Momentum seems to be a big element in the new songs. They thud along with the primitive style drums and the repetition is relentless. Was this something you really wanted to extend on from OK Judge Revival?

GM: Yes, exactly. But it’s a natural evolution in our music. Repetition is the main thing in the Feeling of Love from the beginning. First we took it in from the blues, now we move on to psychedelic stuff. We are really into stuff like drone music, primitive music and pop. We’re looking for the trance.

You guys have some pretty bangin’ new videos too. What were the ideas behind those?

GM: We just gave a free hand to some friends. They could choose the song they like and do whatever they want.

Did your eyes get tired from all that blinking on cue?

GM: No, our drummer Seb is naturally high on speed.

A fan commented that the “Numboy” video was like “psyche vomited guitar dove into a black hole tunnel” (or something to that effect according to Google translate). I wish I had thought of that description first. Pretty accurate right?

GM: Yes. We like black holes.

I went to Metz a couple of months ago. It seems a beautiful, historical city, and environment often plays a big part in defining and creating sound. What about Metz urges your music?

GM: Did you really go to Metz? Why are you still alive? This city is so boring, but I don’t know why we cannot escape. It’s a black hole. The life in Metz is boring, sad, repetitive and grey—like our music.

Plenty of bands move to bigger cities in their musical endeavors. What binds you to Metz?

GM: Metz is still cheap. We don’t have enough money to move.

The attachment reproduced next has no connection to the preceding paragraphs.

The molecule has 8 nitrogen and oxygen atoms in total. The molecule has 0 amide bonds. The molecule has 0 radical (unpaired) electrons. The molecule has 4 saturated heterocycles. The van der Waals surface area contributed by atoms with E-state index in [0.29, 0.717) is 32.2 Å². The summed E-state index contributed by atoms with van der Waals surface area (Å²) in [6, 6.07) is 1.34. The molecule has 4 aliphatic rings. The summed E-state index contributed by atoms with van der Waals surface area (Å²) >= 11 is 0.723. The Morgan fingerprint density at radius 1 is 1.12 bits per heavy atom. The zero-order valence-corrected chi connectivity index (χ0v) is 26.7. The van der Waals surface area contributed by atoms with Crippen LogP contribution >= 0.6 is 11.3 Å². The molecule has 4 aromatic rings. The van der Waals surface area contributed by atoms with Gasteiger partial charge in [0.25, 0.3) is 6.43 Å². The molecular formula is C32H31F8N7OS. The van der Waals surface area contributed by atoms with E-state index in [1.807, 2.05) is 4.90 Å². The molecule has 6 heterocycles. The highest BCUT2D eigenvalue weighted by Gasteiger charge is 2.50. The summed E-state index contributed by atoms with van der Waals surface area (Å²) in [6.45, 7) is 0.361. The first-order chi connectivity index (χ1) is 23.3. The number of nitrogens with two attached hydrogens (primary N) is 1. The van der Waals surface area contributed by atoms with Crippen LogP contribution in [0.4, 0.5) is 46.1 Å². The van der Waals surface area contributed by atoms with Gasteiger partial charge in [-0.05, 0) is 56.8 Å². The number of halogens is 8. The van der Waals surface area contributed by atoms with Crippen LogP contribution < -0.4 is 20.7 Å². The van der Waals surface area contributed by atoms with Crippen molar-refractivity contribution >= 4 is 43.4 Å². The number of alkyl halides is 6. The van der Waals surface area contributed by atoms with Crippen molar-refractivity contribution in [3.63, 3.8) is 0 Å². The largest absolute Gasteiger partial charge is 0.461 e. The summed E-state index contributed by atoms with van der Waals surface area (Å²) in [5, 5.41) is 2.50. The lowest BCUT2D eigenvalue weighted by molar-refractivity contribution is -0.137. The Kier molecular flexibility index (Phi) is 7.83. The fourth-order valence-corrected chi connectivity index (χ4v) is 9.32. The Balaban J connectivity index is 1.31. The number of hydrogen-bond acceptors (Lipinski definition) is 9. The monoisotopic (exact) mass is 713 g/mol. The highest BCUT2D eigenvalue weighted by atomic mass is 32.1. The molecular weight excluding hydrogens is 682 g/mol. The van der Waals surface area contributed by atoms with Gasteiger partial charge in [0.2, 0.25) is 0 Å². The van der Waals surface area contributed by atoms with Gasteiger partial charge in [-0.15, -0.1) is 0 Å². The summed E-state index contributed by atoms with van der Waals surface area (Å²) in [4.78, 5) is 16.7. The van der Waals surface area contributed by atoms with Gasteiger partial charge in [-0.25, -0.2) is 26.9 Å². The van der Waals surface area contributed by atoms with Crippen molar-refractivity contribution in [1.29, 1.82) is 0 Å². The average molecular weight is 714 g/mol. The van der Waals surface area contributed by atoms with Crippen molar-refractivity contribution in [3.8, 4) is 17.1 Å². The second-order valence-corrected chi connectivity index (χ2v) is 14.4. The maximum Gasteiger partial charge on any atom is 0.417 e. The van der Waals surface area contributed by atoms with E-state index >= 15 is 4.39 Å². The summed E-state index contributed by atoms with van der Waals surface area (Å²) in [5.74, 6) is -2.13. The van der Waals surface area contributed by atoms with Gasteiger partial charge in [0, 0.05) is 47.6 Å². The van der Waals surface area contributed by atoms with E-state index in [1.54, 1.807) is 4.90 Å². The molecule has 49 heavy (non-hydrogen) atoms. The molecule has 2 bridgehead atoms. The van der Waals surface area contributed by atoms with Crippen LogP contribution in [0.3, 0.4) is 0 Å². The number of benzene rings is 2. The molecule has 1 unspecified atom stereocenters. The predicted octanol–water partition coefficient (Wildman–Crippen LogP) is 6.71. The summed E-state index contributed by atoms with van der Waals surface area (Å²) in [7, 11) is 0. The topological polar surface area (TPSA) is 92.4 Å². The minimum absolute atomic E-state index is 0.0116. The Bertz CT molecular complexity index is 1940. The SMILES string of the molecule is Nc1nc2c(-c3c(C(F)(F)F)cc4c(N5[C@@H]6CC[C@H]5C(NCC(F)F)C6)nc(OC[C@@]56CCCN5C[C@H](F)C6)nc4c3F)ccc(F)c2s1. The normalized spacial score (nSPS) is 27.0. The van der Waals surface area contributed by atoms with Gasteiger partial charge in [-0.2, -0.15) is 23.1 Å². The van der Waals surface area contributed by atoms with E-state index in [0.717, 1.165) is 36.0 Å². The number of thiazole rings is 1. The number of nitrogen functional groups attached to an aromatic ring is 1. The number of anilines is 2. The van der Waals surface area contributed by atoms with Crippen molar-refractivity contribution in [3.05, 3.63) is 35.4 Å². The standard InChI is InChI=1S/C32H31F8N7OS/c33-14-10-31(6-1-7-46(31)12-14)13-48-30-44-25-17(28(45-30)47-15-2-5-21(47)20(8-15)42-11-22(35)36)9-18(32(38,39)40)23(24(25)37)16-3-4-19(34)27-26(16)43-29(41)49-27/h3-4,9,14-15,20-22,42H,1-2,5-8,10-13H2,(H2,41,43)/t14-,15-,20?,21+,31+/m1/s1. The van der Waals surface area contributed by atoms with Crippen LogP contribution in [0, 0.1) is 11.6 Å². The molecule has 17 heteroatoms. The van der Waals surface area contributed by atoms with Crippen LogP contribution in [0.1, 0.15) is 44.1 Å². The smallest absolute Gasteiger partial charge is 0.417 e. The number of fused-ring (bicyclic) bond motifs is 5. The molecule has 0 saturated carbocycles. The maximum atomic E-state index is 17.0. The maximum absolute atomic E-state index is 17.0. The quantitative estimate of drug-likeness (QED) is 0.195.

Do you have lots of fans in your town? And how does your music go down in such a place?

GM: We don’t have so much fans. Actually, we don’t know. People who come to our shows in Metz are friends. We don’t feel really connected with the people in our city. We are only connected with the bad mood from Metz.

The genre “garage,” in all its incarnations, seems to be in a healthy state at the moment. How do you think the Feeling of Love sits amongst other bands and do you think it is a good time to be playing music?

GM: We don’t care. We just play the kind of music we like. But yes, it’s a good point that labels and people want this kind of music now. It’s easier to tour and put some records out. But in three years it will be over. Anyway, we don’t play garage music. People who are really into garage music don’t like us.

Your lyrics are at times a little perverted. Where does that come from?

GM: I don’t think they are perverted. I just try to say “I love you” in different ways, I guess.

You are about to start a tour shortly. Songs like “I Am Right and You Are Wrong” give me the sense that they are going to go down well live. Excited?

GM: Yes, because this time we don’t play in Germany. Nobody loves us in Germany.

I especially like your comprehensive diagram and notes for your rider and set-up. A lot of effort seems to have been put into it. You are a very professional band. Does it work? Do you always get juice?

GM: Did you really check our rider? Who are you?

What happens when the cheerleaders eventually get drunk?

GM: They move after the show with some other guys from the audience or members from the other bands. Sorry.